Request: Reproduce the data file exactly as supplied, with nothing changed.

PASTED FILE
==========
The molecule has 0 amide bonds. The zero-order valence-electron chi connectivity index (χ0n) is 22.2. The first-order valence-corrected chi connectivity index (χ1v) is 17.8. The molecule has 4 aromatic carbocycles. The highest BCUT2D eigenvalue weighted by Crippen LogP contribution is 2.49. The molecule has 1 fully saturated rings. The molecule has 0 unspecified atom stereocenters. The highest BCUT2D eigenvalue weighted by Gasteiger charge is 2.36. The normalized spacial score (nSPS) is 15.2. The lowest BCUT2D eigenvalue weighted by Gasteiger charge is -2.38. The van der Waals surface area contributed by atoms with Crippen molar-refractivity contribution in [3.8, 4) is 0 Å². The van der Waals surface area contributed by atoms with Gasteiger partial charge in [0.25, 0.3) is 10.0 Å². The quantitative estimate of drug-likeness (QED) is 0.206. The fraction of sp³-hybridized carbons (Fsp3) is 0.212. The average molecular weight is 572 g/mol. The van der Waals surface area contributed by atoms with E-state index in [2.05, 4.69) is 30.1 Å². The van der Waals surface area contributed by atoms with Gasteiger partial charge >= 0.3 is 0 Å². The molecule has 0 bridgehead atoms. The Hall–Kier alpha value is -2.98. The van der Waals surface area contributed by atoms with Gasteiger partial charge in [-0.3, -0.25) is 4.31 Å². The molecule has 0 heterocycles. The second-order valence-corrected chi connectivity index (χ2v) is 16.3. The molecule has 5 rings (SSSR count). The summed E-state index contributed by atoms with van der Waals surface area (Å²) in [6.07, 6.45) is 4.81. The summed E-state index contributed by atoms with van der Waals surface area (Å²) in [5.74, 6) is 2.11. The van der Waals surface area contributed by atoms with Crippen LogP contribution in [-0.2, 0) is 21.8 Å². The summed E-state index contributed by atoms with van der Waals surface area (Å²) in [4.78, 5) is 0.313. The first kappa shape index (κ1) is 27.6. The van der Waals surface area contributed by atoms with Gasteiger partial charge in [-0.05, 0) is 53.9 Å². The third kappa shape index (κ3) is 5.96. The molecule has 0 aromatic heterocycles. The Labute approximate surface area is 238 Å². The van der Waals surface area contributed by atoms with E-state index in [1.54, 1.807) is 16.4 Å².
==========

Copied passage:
The molecule has 0 amide bonds. The zero-order valence-electron chi connectivity index (χ0n) is 22.2. The first-order valence-corrected chi connectivity index (χ1v) is 17.8. The molecule has 4 aromatic carbocycles. The highest BCUT2D eigenvalue weighted by Crippen LogP contribution is 2.49. The molecule has 1 fully saturated rings. The molecule has 0 unspecified atom stereocenters. The highest BCUT2D eigenvalue weighted by Gasteiger charge is 2.36. The normalized spacial score (nSPS) is 15.2. The lowest BCUT2D eigenvalue weighted by Gasteiger charge is -2.38. The van der Waals surface area contributed by atoms with Crippen molar-refractivity contribution in [3.8, 4) is 0 Å². The van der Waals surface area contributed by atoms with Gasteiger partial charge in [0.25, 0.3) is 10.0 Å². The quantitative estimate of drug-likeness (QED) is 0.206. The fraction of sp³-hybridized carbons (Fsp3) is 0.212. The average molecular weight is 572 g/mol. The van der Waals surface area contributed by atoms with E-state index in [2.05, 4.69) is 30.1 Å². The van der Waals surface area contributed by atoms with Gasteiger partial charge >= 0.3 is 0 Å². The molecule has 0 bridgehead atoms. The Hall–Kier alpha value is -2.98. The van der Waals surface area contributed by atoms with Gasteiger partial charge in [-0.3, -0.25) is 4.31 Å². The molecule has 0 heterocycles. The second-order valence-corrected chi connectivity index (χ2v) is 16.3. The molecule has 5 rings (SSSR count). The summed E-state index contributed by atoms with van der Waals surface area (Å²) in [6.07, 6.45) is 4.81. The summed E-state index contributed by atoms with van der Waals surface area (Å²) in [5.74, 6) is 2.11. The van der Waals surface area contributed by atoms with Crippen LogP contribution in [-0.2, 0) is 21.8 Å². The summed E-state index contributed by atoms with van der Waals surface area (Å²) in [4.78, 5) is 0.313. The first kappa shape index (κ1) is 27.6. The van der Waals surface area contributed by atoms with Gasteiger partial charge in [-0.05, 0) is 53.9 Å². The third kappa shape index (κ3) is 5.96. The molecule has 0 aromatic heterocycles. The Labute approximate surface area is 238 Å². The van der Waals surface area contributed by atoms with E-state index in [1.54, 1.807) is 16.4 Å².